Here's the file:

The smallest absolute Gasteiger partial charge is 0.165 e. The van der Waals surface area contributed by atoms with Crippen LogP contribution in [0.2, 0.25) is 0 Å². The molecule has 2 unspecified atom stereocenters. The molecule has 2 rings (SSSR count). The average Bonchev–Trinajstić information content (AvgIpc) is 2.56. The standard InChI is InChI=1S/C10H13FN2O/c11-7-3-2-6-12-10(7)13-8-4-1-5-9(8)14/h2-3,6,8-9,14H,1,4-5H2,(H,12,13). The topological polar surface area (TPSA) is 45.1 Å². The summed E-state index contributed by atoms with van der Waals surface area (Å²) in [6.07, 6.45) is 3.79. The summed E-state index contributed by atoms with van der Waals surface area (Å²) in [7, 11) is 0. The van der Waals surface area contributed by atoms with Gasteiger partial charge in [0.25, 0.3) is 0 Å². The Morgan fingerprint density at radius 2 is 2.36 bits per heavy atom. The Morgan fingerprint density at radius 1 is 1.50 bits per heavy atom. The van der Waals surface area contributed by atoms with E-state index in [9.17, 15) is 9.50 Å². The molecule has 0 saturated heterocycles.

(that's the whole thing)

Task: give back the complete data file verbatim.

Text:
The smallest absolute Gasteiger partial charge is 0.165 e. The van der Waals surface area contributed by atoms with Crippen LogP contribution in [0.2, 0.25) is 0 Å². The molecule has 2 unspecified atom stereocenters. The molecule has 2 rings (SSSR count). The average Bonchev–Trinajstić information content (AvgIpc) is 2.56. The standard InChI is InChI=1S/C10H13FN2O/c11-7-3-2-6-12-10(7)13-8-4-1-5-9(8)14/h2-3,6,8-9,14H,1,4-5H2,(H,12,13). The topological polar surface area (TPSA) is 45.1 Å². The summed E-state index contributed by atoms with van der Waals surface area (Å²) in [6.07, 6.45) is 3.79. The summed E-state index contributed by atoms with van der Waals surface area (Å²) in [7, 11) is 0. The van der Waals surface area contributed by atoms with Gasteiger partial charge in [0.25, 0.3) is 0 Å². The Morgan fingerprint density at radius 2 is 2.36 bits per heavy atom. The Morgan fingerprint density at radius 1 is 1.50 bits per heavy atom. The van der Waals surface area contributed by atoms with E-state index in [9.17, 15) is 9.50 Å². The molecule has 0 saturated heterocycles.